The efficiency gap standard suggests that votes are wasted when voters are bunched into districts to favor one party over the other. This means that the vote within a district for candidates of one party or the other reach a figure beyond that which is necessary to win.
In other words, if a district vote is consistently more than 55 percent of the vote for one party over the other, it would meet the standard of an efficiency gap.
Which way the court will rule is anyone’s guess. Justice Kennedy, presumably the deciding vote, left the window open in 2004 to hearing a partisan gerrymandering case if presented with a workable standard for deciding these disputes.
If the court were to find partisan gerrymandering unconstitutional, it would have widespread consequences, including in New Jersey.
For example, in the 2009 and 2013 Assembly elections, Republican candidates received 52 percent of the vote statewide (2011 results were not available). In 2015, they received 46 percent of the vote statewide.
Yet, in those same elections, Democrats ended up in control of 58 percent to 65 percent of the 80 Assembly seats.
Thus, moving forward, a proportional system in New Jersey would make legislative elections more competitive. At the same time, more competitive elections would drive up spending on those elections.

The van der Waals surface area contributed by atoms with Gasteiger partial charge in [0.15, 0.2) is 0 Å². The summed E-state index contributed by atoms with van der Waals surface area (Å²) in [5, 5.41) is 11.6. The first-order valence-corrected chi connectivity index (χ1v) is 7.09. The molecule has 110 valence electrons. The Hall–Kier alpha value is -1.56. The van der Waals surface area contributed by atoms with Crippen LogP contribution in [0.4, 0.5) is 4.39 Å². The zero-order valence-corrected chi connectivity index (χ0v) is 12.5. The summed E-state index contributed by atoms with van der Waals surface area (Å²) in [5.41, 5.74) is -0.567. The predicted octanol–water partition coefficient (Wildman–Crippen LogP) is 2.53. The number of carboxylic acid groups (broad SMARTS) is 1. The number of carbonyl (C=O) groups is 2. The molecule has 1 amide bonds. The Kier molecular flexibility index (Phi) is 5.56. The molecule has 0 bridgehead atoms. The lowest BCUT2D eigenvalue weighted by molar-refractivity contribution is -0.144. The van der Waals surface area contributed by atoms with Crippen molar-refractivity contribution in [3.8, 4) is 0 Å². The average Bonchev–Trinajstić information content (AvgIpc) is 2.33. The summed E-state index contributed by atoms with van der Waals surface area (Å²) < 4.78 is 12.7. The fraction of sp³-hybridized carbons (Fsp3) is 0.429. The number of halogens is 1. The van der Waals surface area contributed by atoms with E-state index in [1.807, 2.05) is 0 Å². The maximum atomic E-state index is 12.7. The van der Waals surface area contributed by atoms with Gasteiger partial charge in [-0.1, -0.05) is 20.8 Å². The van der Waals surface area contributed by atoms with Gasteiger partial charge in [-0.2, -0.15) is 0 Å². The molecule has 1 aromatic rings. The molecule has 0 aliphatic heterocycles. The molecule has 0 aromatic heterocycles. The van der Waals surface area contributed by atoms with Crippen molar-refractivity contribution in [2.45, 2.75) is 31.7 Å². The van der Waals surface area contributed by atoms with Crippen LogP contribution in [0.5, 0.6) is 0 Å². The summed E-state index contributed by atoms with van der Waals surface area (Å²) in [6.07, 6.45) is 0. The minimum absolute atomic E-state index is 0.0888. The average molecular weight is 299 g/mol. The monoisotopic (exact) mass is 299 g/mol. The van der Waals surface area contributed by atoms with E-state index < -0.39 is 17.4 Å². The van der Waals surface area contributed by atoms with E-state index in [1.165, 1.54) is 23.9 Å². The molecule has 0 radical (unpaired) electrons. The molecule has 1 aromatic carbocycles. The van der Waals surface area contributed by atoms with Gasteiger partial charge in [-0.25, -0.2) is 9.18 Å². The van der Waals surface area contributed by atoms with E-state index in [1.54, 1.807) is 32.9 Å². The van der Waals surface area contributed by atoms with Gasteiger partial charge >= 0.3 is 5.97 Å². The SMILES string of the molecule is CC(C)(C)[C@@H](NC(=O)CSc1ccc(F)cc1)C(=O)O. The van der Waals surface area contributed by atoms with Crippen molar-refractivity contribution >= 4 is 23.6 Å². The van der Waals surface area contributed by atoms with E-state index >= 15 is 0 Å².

Candidates and political parties would strive to raise and spend mounting dollars, and, without the enactment of laws to strengthen the parties, special interest independent groups would become even more dominant than they are now.
Moreover, a finding that gerrymandering is unconstitutional would result in less contiguous, compact districts, diluting the influence of many groups and individuals across the political spectrum.
In other words, urban, suburban, and rural interests would be diluted as segments from each would be merged together. Representation, therefore, might become less effective.
The Wisconsin case is a difficult one for the court. Whatever it decides will have long-ranging ramifications as well as potentially unintended consequences.
Jeff Brindle is the executive director of the New Jersey Election Law Enforcement Commission. The opinions presented here are his own and not necessarily those of the commission.